- You or your spouse, partner or co-purchaser may not have claimed the grant previously
- Your first home must be your principal place of residence within 12 months of the construction or purchase of your home with a minimum 12-month period of occupancy
What is the First Home Super Saver Scheme?
The First Home Super Saver Scheme was introduced by the federal government as part of the 2017 Budget and offers you a more tax-effective way of saving for a home deposit. Under the scheme, you can contribute up to an additional $15k to your super each year on top of the 9.5% compulsory super contributions. Instead of being taxed at the marginal tax rate that usually applies to your salary, all funds saved through the scheme will only be taxed at 15%.
Once your savings hit the $30k cap, you can withdraw them to put towards your home deposit. Keep in mind, though, that these savings can only be withdrawn to put towards a deposit, and once you withdraw the money you've saved, you've got 12 months to sign up to buy or build a home.
How to get a home loan
Getting final approval for a home loan can be nerve-wracking, and there are a lot of options on the market. Do your research at comparison sites like Cantstar to get familiarised with the different lenders out there and the mortgage products on offer.
What do banks look for when evaluating a home loan application?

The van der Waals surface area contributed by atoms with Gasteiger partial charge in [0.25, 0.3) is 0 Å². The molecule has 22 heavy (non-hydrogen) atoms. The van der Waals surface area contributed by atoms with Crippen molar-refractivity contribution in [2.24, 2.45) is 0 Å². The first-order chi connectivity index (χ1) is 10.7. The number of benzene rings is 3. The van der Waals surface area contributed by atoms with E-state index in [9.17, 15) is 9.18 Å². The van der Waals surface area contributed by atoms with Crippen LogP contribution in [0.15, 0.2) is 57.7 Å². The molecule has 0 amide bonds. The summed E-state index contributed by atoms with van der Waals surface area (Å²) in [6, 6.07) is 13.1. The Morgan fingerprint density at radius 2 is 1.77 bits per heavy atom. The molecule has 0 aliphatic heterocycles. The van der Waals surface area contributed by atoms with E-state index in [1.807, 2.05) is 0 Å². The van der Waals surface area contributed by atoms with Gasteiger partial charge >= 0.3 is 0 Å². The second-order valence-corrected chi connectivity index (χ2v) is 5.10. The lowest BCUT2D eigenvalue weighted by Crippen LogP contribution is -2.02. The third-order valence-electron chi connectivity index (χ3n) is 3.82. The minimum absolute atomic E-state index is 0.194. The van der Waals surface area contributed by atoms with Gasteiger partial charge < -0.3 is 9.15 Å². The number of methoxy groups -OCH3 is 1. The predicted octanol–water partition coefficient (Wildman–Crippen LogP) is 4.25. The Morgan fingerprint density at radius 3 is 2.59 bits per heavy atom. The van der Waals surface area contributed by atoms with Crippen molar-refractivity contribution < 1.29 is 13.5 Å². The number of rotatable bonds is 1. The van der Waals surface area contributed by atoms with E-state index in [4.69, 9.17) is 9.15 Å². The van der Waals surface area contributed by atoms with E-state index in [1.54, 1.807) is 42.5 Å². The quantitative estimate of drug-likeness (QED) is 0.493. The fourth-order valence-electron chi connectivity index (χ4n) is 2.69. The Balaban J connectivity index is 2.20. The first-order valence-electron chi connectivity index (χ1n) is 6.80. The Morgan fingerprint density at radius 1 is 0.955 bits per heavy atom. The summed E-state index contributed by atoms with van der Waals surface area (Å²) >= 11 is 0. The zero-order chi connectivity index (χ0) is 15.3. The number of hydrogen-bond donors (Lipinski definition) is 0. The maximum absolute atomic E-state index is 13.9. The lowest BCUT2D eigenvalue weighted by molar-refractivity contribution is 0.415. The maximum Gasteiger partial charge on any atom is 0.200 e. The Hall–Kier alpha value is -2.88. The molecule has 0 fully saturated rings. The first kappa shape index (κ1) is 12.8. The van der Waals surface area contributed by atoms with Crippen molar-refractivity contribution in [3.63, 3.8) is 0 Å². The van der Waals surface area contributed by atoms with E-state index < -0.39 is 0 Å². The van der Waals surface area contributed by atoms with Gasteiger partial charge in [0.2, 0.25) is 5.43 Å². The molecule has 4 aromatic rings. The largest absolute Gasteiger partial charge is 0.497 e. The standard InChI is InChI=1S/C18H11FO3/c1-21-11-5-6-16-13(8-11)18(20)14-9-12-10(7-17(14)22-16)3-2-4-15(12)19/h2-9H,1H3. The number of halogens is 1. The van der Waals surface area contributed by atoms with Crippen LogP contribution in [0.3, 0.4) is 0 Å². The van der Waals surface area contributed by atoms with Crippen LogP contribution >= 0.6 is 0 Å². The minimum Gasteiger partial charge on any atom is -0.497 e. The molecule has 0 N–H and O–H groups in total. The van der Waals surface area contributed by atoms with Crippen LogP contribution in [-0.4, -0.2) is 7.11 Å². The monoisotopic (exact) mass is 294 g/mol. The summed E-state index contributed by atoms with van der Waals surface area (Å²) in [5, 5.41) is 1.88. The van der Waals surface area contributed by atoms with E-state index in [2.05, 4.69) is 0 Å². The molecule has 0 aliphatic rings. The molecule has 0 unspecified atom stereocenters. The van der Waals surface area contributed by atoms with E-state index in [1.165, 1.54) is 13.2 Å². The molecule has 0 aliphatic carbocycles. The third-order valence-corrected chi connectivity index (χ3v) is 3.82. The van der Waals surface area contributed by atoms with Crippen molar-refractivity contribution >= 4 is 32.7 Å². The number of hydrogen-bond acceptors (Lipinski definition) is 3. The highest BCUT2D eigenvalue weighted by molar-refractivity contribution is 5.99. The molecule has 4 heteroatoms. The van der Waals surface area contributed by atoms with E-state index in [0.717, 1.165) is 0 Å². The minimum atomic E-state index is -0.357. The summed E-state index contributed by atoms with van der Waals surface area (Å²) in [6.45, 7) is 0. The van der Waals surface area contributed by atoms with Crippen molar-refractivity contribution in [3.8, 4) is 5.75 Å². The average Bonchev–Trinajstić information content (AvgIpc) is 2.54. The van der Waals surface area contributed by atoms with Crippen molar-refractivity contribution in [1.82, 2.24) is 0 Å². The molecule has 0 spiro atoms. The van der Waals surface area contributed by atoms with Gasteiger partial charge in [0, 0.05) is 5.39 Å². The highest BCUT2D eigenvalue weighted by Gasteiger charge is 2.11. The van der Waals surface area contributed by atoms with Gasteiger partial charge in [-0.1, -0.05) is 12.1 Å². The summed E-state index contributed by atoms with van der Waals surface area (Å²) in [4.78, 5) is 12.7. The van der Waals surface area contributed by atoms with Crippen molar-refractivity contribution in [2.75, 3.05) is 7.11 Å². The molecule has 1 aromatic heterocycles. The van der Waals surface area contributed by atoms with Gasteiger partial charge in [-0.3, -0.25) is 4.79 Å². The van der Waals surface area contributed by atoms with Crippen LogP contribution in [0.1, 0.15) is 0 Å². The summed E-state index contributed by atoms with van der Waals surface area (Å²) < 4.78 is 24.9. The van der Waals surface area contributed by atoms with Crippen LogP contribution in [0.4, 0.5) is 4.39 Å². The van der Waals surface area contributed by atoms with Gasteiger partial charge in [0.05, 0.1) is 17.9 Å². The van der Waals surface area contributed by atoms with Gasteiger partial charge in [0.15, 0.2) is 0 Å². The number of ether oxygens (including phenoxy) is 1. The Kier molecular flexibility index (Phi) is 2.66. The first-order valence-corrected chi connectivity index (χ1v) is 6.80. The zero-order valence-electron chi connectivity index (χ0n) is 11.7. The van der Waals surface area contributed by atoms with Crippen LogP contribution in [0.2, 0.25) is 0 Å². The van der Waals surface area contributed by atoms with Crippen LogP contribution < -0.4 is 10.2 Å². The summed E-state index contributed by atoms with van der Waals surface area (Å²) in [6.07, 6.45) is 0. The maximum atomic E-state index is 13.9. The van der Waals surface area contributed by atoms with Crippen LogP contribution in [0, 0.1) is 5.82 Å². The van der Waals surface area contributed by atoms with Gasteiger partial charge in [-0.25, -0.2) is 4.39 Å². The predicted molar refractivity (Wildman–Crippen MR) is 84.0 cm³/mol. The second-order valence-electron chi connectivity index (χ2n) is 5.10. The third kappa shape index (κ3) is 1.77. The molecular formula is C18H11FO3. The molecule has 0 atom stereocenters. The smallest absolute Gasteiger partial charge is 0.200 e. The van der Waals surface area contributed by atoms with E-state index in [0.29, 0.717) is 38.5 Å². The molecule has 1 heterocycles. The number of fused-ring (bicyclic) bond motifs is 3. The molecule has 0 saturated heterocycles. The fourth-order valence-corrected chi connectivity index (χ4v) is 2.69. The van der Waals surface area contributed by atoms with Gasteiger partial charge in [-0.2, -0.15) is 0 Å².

Generally speaking, mortgage providers use the five ‘C’s when assessing your ability to pay back a mortgage. These include:
- Collateral: The property that is used to secure the loan. If you're unable to make your mortgage payments as agreed, the bank has the right to seize your property to repay the debt.
- Capital: Your accumulated assets, such as savings, vehicles, valuable possessions etc.
- Capacity: Your ability to pay back the loan, measured by your current income against existing debts and your proposed loan repayments
- Character: A combination of all the above in addition to factors such as how long you’ve been employed at your current job, how long you’ve lived at your current residence etc.
- Conditions: This refers to the financial conditions that exixt at the time that you submit your application (specifically, your interest rate, principal amount and other market conditions).
How to get pre-approved for a home loan